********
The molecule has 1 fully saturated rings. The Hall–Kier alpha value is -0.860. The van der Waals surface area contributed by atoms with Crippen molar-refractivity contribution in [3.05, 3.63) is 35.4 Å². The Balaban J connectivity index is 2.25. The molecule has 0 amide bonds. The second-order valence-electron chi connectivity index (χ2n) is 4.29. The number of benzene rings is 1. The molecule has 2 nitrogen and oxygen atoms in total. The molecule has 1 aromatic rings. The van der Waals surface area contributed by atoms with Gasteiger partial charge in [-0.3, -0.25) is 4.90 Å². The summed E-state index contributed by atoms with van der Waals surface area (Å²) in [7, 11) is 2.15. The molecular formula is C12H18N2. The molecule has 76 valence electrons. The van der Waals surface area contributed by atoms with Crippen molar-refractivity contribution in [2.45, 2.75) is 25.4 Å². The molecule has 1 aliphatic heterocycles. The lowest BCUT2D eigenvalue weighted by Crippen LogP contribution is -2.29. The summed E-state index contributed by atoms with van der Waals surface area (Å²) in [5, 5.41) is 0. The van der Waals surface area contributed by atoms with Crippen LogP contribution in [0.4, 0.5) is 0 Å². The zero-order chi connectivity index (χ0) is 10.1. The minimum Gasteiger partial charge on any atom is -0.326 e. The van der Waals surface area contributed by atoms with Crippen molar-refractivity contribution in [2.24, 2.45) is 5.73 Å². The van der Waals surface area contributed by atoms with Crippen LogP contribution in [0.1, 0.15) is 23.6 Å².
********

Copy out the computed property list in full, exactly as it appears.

The molecule has 1 fully saturated rings. The Hall–Kier alpha value is -0.860. The van der Waals surface area contributed by atoms with Crippen molar-refractivity contribution in [3.05, 3.63) is 35.4 Å². The Balaban J connectivity index is 2.25. The molecule has 0 amide bonds. The second-order valence-electron chi connectivity index (χ2n) is 4.29. The number of benzene rings is 1. The molecule has 2 nitrogen and oxygen atoms in total. The molecule has 1 aromatic rings. The van der Waals surface area contributed by atoms with Gasteiger partial charge in [-0.3, -0.25) is 4.90 Å². The summed E-state index contributed by atoms with van der Waals surface area (Å²) in [7, 11) is 2.15. The molecular formula is C12H18N2. The molecule has 76 valence electrons. The van der Waals surface area contributed by atoms with Crippen molar-refractivity contribution in [2.45, 2.75) is 25.4 Å². The molecule has 1 aliphatic heterocycles. The lowest BCUT2D eigenvalue weighted by Crippen LogP contribution is -2.29. The summed E-state index contributed by atoms with van der Waals surface area (Å²) in [5, 5.41) is 0. The van der Waals surface area contributed by atoms with Crippen LogP contribution in [0.4, 0.5) is 0 Å². The zero-order chi connectivity index (χ0) is 10.1. The minimum Gasteiger partial charge on any atom is -0.326 e. The van der Waals surface area contributed by atoms with Crippen molar-refractivity contribution in [2.24, 2.45) is 5.73 Å². The van der Waals surface area contributed by atoms with Crippen LogP contribution in [0.1, 0.15) is 23.6 Å².